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Gütersloh, 25/06/2013

The beacons of high religiosity lie outside Europe

The Religion Monitor of the Bertelsmann Stiftung reveals: Widespread approval for the separation of church and state / Decline in religiosity from generation to generation

Two girls look at a globe and point at South America.
Photo: Blend Images - Fotolia

The largest numbers of people claiming to be "very", "fairly", or "moderately" religious are found in Turkey (82 %), Brazil (74 %), India (70 %), and the USA (67 %). The lowest numbers are found in Sweden (28 %) and Israel (31 %). Germany ranks in midfield with an overall score of 57 % (26 % in eastern Germany and 64 % in western Germany). These findings emerge from the international data collected by the 2013 Religion Monitor of the Bertelsmann Stiftung, which is based on interviews with 14,000 people in 13 selected countries. Fewer than half the respondents in Europe stated that religion was an important aspect of their lives.

Knowledge about other religions becomes especially important against the background of the vast differences in the significance of religion in people's lives. "In a globalised world in which people from different backgrounds, cultures, and faiths interact, we have to learn to live with one another," says Liz Mohn, the deputy chairman of the Bertelsmann Stiftung board of directors. This is facilitated, she continued, by encounters and exchanges in which people can develop respect and trust for one another.

Only a small number of respondents in all the countries is in favour of leading religious figures exerting an influence on politics. The highest approval rate was recorded in the USA (28 %) and the lowest in Spain (13 %). The approval rate in Germany is 21 %. Analogous responses were given to the statement that only politicians who believe in God are suitable for public office: 25 % agreed with this statement in the USA and 8 % in Spain (Germany: 10 %). At the same time, 32 % of the Christians in the USA believe that only politicians who believe in God are suitable for holding public office. Members of Evangelical Free Churches in the USA lead the field here with a 42 % agreement rate.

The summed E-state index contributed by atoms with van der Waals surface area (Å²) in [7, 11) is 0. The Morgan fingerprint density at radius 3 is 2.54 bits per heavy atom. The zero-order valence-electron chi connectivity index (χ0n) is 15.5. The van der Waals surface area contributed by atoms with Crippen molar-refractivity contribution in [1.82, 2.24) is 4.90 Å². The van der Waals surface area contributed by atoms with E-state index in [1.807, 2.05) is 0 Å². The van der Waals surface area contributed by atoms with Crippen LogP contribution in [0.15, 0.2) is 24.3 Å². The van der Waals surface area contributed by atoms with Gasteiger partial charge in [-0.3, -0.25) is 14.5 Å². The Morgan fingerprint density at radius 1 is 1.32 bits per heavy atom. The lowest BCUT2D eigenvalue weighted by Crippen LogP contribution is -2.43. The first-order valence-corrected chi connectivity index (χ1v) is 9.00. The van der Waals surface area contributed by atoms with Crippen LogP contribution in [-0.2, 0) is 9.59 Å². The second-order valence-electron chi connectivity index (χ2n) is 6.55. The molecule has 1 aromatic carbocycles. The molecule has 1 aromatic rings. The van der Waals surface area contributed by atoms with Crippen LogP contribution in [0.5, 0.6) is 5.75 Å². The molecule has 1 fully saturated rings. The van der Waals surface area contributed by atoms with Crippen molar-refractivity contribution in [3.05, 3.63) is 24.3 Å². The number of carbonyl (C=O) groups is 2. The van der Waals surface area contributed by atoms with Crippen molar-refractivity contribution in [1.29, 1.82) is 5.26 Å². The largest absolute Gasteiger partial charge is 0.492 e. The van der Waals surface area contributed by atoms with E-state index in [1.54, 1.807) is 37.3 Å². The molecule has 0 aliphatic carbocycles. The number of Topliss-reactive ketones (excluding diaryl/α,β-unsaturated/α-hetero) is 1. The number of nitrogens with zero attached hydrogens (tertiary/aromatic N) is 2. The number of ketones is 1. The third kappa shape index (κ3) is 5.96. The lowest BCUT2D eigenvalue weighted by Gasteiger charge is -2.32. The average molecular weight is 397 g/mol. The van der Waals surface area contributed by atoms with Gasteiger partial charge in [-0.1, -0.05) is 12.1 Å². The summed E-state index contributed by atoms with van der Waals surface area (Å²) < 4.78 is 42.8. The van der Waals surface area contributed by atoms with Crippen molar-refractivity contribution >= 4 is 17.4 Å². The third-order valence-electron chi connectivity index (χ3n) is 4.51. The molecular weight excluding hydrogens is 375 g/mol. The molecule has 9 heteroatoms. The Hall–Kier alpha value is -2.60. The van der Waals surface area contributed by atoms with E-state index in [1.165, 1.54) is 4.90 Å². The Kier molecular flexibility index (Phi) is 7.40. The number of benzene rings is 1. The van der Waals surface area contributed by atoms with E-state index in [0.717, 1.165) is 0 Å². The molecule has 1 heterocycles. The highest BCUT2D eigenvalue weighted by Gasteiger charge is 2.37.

High approval for democracy as a form of government was found in all the countries studied for the Religion Monitor. This approval cuts across all religions: agreement with democracy as a good form of government ranges from 79 % in Great Britain to 95 % in Sweden. The agreement rate in Germany is 85 %, while 82 % of Turkish respondents are in favour of democracy.

Averaging the figures for all the countries, the survey found that 88 % of Christians, 81 % of Muslims, 84 % of Jews, and 84% of the undenominational said that democracy is a good form of government. In Turkey, Spain, and France, non-religious respondents were slightly more favourable than religious respondents towards democracy: 86 % of non-religious and 79 % of religious respondents in France said that democracy is a good form of government (Turkey: 85 % religious compared to 67 % non-religious respondents; Spain: 85 % religious compared to 78 % non-religious respondents).

Most of the countries in the survey exhibit a declining trend in religiosity among the younger generation. The abandonment of traditions by succeeding generations is most clearly visible in Spain despite this country's high degree of religious socialisation. While 85 % of respondents aged over 45 claim to be moderately to very religious, the figure drops to only 58% among those under 29 years.

The Religion Monitor

The 2013 Religion Monitor is provided by the Bertelsmann Stiftung as an instrument that sheds light on interactions between religion, values, and cohesion in society. Experts from different fields participated in this international project. Approximately 100 questions were given to 14,000 people from 13 different countries and their responses analysed for the Religion Monitor, one of the core aims of which is to provide scientific findings as a basis for promoting interfaith understanding and dialogue between religion and society.


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